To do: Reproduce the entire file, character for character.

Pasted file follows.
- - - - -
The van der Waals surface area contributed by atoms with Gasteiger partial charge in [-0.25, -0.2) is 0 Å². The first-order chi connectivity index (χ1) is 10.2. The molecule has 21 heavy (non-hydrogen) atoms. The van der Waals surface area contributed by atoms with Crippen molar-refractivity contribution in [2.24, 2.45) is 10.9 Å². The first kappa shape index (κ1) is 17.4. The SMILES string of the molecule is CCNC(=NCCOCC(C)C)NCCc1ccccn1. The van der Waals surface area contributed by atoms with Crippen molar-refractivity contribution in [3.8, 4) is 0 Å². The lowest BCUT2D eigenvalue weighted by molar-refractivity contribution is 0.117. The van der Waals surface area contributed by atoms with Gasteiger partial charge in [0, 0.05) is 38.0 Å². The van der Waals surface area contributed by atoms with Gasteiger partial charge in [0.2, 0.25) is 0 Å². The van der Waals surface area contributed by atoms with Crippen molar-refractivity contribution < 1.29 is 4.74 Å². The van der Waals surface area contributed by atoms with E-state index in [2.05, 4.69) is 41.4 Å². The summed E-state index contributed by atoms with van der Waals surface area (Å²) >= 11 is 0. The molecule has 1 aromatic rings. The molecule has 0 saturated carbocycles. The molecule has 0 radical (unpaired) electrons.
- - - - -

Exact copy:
The van der Waals surface area contributed by atoms with Gasteiger partial charge in [-0.25, -0.2) is 0 Å². The first-order chi connectivity index (χ1) is 10.2. The molecule has 21 heavy (non-hydrogen) atoms. The van der Waals surface area contributed by atoms with Crippen molar-refractivity contribution in [2.24, 2.45) is 10.9 Å². The first kappa shape index (κ1) is 17.4. The SMILES string of the molecule is CCNC(=NCCOCC(C)C)NCCc1ccccn1. The van der Waals surface area contributed by atoms with Crippen molar-refractivity contribution in [3.8, 4) is 0 Å². The lowest BCUT2D eigenvalue weighted by molar-refractivity contribution is 0.117. The van der Waals surface area contributed by atoms with Gasteiger partial charge in [0, 0.05) is 38.0 Å². The van der Waals surface area contributed by atoms with Gasteiger partial charge in [0.2, 0.25) is 0 Å². The van der Waals surface area contributed by atoms with Crippen molar-refractivity contribution < 1.29 is 4.74 Å². The van der Waals surface area contributed by atoms with E-state index in [2.05, 4.69) is 41.4 Å². The summed E-state index contributed by atoms with van der Waals surface area (Å²) >= 11 is 0. The molecule has 1 aromatic rings. The molecule has 0 saturated carbocycles. The molecule has 0 radical (unpaired) electrons.